Book Review: Get a Life, Chloe Brown

Sometimes it’s really difficult to choose a new book to read, and in those moments I go back to the books I love the most. Get a Life, Chloe Brown is the first book in my favourite romance series, and this re-read only confirmed its place at the top of the romance list. It brings together two troubled characters together who are trying to heal from past trauma and creates one of the most supportive romances I’ve ever read.

Star rating: 5 stars (as if it would be anything else)

Our protagonist and titular character Chloe Brown has made a list – a list that aims to help her ‘get a life’. She’s struggled with fibromyalgia for years, and watched all her old friends and fiancé abandon her because of it. When she moves out of the family home and into a flat, the last thing she expected was to start falling for the superintendent she really doesn’t like.

Redford Morgan, known as Red, is trying to get his life back on track. His friend did him a favour and gave him a job as superintendent at a block of flats so he could find his feet and start painting again. Between an abusive past relationship and a loss of confidence in his art, Red has a lot going on. He didn’t intend to fall for one of the residents at his place of work, especially Chloe Brown, who really doesn’t seem to like him.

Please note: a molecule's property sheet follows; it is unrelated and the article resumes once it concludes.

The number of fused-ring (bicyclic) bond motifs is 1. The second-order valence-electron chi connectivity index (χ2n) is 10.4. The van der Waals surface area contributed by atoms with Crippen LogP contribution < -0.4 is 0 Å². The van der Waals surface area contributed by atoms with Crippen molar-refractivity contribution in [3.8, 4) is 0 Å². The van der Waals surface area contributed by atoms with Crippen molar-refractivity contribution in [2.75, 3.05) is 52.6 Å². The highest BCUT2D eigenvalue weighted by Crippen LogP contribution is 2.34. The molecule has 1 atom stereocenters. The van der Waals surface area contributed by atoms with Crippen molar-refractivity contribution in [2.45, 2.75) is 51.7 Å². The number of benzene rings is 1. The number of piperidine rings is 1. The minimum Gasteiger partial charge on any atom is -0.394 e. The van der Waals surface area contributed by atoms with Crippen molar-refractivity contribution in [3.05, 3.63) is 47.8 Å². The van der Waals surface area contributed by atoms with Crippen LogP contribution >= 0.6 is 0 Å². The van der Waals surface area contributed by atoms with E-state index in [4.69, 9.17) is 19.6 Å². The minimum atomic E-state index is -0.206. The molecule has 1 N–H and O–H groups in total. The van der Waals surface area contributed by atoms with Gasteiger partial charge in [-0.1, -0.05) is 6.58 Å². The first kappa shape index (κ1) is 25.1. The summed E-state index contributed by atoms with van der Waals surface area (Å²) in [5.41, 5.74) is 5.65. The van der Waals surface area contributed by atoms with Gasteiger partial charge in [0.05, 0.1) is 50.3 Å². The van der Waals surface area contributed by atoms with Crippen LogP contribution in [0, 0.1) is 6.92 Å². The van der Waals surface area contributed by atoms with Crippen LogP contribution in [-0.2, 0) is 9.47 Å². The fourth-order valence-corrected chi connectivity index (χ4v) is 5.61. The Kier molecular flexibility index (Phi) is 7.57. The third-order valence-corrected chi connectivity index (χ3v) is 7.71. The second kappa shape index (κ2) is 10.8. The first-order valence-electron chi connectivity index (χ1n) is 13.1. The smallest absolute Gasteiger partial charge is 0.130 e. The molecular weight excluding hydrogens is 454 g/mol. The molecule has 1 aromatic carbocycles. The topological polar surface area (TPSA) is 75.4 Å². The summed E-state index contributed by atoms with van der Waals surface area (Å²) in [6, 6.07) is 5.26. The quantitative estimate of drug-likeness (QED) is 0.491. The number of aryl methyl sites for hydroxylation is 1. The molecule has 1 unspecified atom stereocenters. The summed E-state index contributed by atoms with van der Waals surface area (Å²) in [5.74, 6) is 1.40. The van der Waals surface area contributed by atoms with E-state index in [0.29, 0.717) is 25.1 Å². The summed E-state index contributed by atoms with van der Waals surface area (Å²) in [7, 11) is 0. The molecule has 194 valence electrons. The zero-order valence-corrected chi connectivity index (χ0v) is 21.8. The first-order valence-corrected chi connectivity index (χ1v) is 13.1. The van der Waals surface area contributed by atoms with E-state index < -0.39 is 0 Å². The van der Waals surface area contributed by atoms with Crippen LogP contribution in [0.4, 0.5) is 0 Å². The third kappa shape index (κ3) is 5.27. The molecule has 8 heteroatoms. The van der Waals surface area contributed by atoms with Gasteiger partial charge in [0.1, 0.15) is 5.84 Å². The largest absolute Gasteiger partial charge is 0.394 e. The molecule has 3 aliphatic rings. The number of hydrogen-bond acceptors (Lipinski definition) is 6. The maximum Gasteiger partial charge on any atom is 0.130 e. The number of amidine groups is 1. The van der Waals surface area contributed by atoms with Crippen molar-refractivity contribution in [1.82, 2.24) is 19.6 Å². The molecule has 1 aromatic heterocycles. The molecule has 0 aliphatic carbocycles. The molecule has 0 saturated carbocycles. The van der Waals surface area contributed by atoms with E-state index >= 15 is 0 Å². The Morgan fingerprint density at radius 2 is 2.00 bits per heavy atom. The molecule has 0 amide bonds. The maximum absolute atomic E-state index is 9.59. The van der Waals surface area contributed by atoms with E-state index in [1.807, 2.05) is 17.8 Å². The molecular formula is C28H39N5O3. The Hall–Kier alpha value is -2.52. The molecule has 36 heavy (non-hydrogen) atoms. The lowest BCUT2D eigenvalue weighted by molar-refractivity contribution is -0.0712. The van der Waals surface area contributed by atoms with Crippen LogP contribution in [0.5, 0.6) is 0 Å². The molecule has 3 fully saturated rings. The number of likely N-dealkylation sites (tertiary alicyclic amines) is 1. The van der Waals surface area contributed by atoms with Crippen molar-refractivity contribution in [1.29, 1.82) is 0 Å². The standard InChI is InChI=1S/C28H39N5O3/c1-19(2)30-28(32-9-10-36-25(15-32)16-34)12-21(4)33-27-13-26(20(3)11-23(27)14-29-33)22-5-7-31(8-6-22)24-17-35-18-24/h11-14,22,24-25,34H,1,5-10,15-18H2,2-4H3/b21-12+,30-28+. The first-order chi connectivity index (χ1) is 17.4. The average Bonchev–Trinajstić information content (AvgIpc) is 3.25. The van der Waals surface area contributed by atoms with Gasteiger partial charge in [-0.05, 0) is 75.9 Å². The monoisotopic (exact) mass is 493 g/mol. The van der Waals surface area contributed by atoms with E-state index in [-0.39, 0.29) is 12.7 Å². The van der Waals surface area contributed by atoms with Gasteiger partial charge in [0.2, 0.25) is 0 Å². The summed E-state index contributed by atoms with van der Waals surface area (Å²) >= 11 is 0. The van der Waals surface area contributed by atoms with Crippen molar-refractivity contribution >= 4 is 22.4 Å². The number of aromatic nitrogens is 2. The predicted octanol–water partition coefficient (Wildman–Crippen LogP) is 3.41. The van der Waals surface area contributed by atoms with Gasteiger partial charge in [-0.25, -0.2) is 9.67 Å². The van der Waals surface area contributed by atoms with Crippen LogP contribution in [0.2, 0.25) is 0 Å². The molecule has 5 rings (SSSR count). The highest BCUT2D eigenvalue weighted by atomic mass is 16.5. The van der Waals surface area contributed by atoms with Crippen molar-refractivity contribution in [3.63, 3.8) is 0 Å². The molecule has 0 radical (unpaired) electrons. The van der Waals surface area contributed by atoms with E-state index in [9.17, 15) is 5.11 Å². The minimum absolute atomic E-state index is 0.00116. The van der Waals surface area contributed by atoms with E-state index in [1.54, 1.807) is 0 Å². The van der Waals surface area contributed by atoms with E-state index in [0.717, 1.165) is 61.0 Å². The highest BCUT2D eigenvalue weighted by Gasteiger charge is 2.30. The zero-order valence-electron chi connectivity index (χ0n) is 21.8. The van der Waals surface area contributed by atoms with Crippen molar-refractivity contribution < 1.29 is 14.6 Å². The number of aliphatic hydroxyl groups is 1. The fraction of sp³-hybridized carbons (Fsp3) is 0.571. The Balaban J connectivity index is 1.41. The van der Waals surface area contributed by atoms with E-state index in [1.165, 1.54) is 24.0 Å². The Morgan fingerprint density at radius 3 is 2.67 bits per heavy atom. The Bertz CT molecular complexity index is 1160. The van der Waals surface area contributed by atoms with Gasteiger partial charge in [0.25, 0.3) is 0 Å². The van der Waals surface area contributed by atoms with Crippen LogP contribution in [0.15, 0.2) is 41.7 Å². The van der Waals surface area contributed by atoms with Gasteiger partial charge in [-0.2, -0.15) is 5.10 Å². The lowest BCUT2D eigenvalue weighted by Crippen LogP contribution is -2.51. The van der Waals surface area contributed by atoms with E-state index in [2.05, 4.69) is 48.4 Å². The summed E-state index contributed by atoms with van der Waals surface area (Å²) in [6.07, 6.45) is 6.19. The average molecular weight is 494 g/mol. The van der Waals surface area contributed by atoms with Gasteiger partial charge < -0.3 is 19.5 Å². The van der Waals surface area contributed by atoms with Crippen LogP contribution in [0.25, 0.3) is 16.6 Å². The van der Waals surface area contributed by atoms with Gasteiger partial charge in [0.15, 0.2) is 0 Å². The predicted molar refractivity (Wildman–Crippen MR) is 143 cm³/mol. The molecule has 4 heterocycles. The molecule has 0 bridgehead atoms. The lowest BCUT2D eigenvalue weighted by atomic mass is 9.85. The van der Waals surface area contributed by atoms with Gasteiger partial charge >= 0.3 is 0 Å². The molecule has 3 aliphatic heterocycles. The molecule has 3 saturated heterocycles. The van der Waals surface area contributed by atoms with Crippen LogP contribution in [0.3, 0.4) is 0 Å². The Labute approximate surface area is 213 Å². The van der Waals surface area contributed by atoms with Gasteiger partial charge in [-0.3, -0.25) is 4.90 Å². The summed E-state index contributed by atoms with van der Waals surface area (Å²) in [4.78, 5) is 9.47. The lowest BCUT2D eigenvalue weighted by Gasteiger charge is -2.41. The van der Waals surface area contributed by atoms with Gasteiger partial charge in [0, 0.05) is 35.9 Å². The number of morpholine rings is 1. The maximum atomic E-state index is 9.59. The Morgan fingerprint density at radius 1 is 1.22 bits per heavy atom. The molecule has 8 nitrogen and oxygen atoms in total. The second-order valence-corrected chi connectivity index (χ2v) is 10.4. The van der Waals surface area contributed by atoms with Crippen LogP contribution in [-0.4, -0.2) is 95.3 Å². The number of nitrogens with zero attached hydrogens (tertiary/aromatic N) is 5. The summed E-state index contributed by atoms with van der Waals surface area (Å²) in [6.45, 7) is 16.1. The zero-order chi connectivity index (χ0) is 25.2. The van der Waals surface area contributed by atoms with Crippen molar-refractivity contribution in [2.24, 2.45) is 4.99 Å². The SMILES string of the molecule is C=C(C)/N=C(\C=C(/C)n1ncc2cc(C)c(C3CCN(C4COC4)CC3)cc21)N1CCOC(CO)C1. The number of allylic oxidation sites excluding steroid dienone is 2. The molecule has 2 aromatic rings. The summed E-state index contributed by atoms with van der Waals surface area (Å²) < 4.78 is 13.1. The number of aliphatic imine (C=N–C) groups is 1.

This book is everything. Chloe has to confront the real reasons behind the creation of her ‘get a life’ list and does this with the help of Red, who shows her what it’s like to have real friends who look out for you. Red takes Chloe on various adventures from bars to camping, all the while thinking of her disability and anticipating her needs, which is something Chloe has never had outside of her family before. Talia Hibbert never pushes Chloe’s disability to the side and I appreciated the way her daily struggles were integrated into the story, and how it demonstrated her toughness. Meanwhile, Red himself has to deal with constantly second-guessing himself and Chloe’s intentions as he is still healing from his trauma. It was good to see a positive but realistic representation of therapy in this book, especially through a male character.

Other highlights were Chloe’s family, particularly seeing Dani and Eve again after reading their respective books. Gigi is also a standout character who I love. Overall, this is a fantastic book with an adorable romance at the centre. Everything from the characters to the plot to the writing is perfect and I wouldn’t change a thing. If you want a romance novel that manages to have that squeal-inducing cuteness alongside more serious topics then this one is for you.

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